The Energy Department’s Advanced Research Projects Agency-Energy (ARPA-E) on Wednesday announced up to $32 million in funding for what it called “10 innovative projects,” part of its newest program: Next-Generation Energy Technologies for Connected and Autonomous On-Road Vehicles (NEXTCAR).
With a goal of reducing individual vehicle energy usage by 20 percent, NEXTCAR projects will take advantage of the increasingly complex and connected systems in today’s—and tomorrow’s—cars and trucks to drastically improve their energy efficiency.
“Today cars and trucks are increasingly being outfitted with new technology that provides information about the vehicle’s environment, mostly to make them safer and to help drivers with basic tasks,” said ARPA-E Director Dr. Ellen D. Williams. “As our vehicles become creators and consumers of more and more data, we have a transformative opportunity to put that new information to the additional use of saving energy in our road transportation system.”
By “co-optimizing” the interactions between vehicle dynamic controls, like accelerator and braking input, and powertrain controls that manage engines, motors and transmissions, NEXTCAR technologies offer efficiency-boosting solutions like smarter cruise control and vehicle speed harmonization, or energy-saving options for approaching and departing from traffic signals, said the agency.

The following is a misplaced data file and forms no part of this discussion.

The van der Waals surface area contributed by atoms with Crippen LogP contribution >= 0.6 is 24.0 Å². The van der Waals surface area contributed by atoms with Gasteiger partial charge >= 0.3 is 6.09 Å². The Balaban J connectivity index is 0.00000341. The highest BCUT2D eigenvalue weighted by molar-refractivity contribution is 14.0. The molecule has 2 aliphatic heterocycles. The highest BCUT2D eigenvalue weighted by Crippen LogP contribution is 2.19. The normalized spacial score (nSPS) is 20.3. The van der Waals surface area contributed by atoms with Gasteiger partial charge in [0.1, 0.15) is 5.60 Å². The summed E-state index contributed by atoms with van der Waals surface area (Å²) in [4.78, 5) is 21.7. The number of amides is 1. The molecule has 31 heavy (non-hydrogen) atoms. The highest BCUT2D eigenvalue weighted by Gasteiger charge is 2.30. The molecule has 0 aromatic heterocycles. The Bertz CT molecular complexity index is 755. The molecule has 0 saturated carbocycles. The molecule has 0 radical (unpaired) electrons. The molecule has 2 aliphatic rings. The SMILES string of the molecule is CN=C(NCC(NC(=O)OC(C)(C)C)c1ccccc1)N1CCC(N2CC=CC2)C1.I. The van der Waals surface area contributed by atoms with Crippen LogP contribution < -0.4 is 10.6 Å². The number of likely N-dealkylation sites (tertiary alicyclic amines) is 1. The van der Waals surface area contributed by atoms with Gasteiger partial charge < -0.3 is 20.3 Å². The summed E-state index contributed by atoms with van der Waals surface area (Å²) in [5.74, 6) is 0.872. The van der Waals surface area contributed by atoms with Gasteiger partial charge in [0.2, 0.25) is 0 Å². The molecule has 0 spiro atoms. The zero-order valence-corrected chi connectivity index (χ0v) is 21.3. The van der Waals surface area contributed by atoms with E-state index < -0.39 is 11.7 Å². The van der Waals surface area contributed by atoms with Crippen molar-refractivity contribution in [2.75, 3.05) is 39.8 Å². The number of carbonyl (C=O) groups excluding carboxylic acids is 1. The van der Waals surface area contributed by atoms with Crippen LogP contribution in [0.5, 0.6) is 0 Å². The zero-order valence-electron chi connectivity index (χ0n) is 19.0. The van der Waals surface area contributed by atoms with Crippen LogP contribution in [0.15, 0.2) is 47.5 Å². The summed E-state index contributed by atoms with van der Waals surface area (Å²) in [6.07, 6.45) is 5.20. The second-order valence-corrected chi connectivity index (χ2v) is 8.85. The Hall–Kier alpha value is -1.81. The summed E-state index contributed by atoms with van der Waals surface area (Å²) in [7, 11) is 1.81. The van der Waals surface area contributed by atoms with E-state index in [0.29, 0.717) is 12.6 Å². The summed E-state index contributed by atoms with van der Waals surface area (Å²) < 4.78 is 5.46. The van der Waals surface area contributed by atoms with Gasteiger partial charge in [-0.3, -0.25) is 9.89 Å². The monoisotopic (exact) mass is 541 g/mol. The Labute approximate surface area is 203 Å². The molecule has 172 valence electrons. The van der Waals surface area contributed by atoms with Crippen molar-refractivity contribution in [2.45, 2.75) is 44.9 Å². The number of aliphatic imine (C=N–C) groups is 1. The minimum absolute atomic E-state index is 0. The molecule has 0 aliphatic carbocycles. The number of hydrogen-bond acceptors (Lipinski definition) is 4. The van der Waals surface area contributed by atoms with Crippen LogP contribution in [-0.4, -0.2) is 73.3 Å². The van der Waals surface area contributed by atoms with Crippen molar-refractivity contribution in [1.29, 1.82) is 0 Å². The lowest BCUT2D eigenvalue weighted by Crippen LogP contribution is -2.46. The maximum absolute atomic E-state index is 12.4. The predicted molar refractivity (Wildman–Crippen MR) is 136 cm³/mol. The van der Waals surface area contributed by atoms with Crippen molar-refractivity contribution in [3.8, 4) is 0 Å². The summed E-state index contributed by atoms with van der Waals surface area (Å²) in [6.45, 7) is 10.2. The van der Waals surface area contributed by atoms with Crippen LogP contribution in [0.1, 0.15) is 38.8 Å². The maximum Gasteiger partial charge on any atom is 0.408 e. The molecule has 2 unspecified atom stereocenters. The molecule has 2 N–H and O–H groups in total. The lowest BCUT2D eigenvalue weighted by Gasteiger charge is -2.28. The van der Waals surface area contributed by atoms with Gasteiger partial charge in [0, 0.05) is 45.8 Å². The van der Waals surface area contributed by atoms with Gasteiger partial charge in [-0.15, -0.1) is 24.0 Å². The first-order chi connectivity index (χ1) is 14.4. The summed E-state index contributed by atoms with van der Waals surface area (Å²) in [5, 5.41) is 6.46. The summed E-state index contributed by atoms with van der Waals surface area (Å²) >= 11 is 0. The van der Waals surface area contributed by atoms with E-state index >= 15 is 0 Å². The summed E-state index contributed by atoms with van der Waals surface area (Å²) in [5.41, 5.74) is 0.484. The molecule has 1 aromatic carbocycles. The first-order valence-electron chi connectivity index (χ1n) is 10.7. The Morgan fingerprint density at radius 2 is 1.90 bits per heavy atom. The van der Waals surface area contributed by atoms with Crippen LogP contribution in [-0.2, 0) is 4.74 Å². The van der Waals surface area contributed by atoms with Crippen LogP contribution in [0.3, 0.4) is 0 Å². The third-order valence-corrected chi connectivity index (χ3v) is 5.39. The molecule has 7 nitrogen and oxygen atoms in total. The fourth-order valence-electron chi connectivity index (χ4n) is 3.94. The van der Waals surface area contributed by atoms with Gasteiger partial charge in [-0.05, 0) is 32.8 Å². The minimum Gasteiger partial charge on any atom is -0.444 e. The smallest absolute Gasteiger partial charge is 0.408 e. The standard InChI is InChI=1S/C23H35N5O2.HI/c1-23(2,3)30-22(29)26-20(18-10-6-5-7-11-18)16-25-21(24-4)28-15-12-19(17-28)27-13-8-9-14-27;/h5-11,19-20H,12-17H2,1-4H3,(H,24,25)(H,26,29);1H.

By integrating these systems with data from emerging CAV technologies, vehicles will be able to predict future driving conditions and events like changing road grade or the interactions with other vehicles merging from multiple intersections.
If successful, NEXTCAR technologies will improve the energy efficiency of future connected and automated vehicles by at least 20 percent beyond other planned vehicle efficiency technologies, said ARPA-E.